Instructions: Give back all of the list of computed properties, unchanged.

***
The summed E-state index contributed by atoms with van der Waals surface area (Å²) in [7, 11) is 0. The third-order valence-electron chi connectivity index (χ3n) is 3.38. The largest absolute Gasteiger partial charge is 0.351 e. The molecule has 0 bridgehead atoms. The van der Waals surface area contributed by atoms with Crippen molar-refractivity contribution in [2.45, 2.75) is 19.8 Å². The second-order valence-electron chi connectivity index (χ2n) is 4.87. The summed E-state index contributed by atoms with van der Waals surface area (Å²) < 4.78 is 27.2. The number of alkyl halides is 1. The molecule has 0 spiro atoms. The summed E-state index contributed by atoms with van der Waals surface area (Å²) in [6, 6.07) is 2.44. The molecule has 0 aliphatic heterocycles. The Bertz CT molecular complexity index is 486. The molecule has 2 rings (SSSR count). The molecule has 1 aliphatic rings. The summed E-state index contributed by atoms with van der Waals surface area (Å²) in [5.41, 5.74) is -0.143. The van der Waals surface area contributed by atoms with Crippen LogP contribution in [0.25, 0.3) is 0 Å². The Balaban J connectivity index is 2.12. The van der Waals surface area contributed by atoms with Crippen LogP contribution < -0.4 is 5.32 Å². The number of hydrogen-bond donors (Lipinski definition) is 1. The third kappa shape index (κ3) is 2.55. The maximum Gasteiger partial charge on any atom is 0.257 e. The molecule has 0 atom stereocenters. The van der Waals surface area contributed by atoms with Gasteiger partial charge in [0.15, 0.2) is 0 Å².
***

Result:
The summed E-state index contributed by atoms with van der Waals surface area (Å²) in [7, 11) is 0. The third-order valence-electron chi connectivity index (χ3n) is 3.38. The largest absolute Gasteiger partial charge is 0.351 e. The molecule has 0 bridgehead atoms. The van der Waals surface area contributed by atoms with Crippen molar-refractivity contribution in [2.45, 2.75) is 19.8 Å². The second-order valence-electron chi connectivity index (χ2n) is 4.87. The summed E-state index contributed by atoms with van der Waals surface area (Å²) < 4.78 is 27.2. The number of alkyl halides is 1. The molecule has 0 spiro atoms. The summed E-state index contributed by atoms with van der Waals surface area (Å²) in [6, 6.07) is 2.44. The molecule has 0 aliphatic heterocycles. The Bertz CT molecular complexity index is 486. The molecule has 2 rings (SSSR count). The molecule has 1 aliphatic rings. The summed E-state index contributed by atoms with van der Waals surface area (Å²) in [5.41, 5.74) is -0.143. The van der Waals surface area contributed by atoms with Crippen LogP contribution in [0.25, 0.3) is 0 Å². The Balaban J connectivity index is 2.12. The van der Waals surface area contributed by atoms with Crippen LogP contribution < -0.4 is 5.32 Å². The number of hydrogen-bond donors (Lipinski definition) is 1. The third kappa shape index (κ3) is 2.55. The maximum Gasteiger partial charge on any atom is 0.257 e. The molecule has 0 atom stereocenters. The van der Waals surface area contributed by atoms with Gasteiger partial charge in [0.15, 0.2) is 0 Å².